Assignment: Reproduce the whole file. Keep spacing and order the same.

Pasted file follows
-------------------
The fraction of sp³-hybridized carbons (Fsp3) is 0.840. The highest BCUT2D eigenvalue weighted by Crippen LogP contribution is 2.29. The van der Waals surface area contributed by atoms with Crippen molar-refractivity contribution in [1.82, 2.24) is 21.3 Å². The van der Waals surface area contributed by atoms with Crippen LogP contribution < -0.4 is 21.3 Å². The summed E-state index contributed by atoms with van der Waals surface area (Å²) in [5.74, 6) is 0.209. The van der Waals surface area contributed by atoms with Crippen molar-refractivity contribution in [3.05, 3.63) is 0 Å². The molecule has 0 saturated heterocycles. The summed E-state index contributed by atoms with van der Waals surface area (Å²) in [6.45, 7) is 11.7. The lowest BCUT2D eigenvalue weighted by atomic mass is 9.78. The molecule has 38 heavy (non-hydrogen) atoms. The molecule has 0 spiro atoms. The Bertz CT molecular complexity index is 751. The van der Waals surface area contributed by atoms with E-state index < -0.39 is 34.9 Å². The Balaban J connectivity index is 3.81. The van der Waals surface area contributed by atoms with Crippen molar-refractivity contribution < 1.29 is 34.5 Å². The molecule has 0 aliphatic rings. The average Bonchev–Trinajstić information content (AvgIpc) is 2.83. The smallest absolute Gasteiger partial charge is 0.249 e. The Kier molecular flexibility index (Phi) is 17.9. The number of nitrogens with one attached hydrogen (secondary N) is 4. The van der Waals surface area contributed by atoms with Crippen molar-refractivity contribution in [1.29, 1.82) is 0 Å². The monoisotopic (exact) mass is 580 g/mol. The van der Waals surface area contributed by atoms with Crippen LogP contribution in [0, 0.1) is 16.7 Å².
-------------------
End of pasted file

The fraction of sp³-hybridized carbons (Fsp3) is 0.840. The highest BCUT2D eigenvalue weighted by Crippen LogP contribution is 2.29. The van der Waals surface area contributed by atoms with Crippen molar-refractivity contribution in [1.82, 2.24) is 21.3 Å². The van der Waals surface area contributed by atoms with Crippen LogP contribution < -0.4 is 21.3 Å². The summed E-state index contributed by atoms with van der Waals surface area (Å²) in [5.74, 6) is 0.209. The van der Waals surface area contributed by atoms with Crippen molar-refractivity contribution in [3.05, 3.63) is 0 Å². The molecule has 0 saturated heterocycles. The summed E-state index contributed by atoms with van der Waals surface area (Å²) in [6.45, 7) is 11.7. The lowest BCUT2D eigenvalue weighted by atomic mass is 9.78. The molecule has 38 heavy (non-hydrogen) atoms. The molecule has 0 spiro atoms. The Bertz CT molecular complexity index is 751. The van der Waals surface area contributed by atoms with E-state index < -0.39 is 34.9 Å². The Balaban J connectivity index is 3.81. The van der Waals surface area contributed by atoms with Crippen molar-refractivity contribution < 1.29 is 34.5 Å². The molecule has 0 aliphatic rings. The average Bonchev–Trinajstić information content (AvgIpc) is 2.83. The smallest absolute Gasteiger partial charge is 0.249 e. The Kier molecular flexibility index (Phi) is 17.9. The number of nitrogens with one attached hydrogen (secondary N) is 4. The van der Waals surface area contributed by atoms with Crippen molar-refractivity contribution in [1.29, 1.82) is 0 Å². The monoisotopic (exact) mass is 580 g/mol. The van der Waals surface area contributed by atoms with Crippen LogP contribution in [0, 0.1) is 16.7 Å².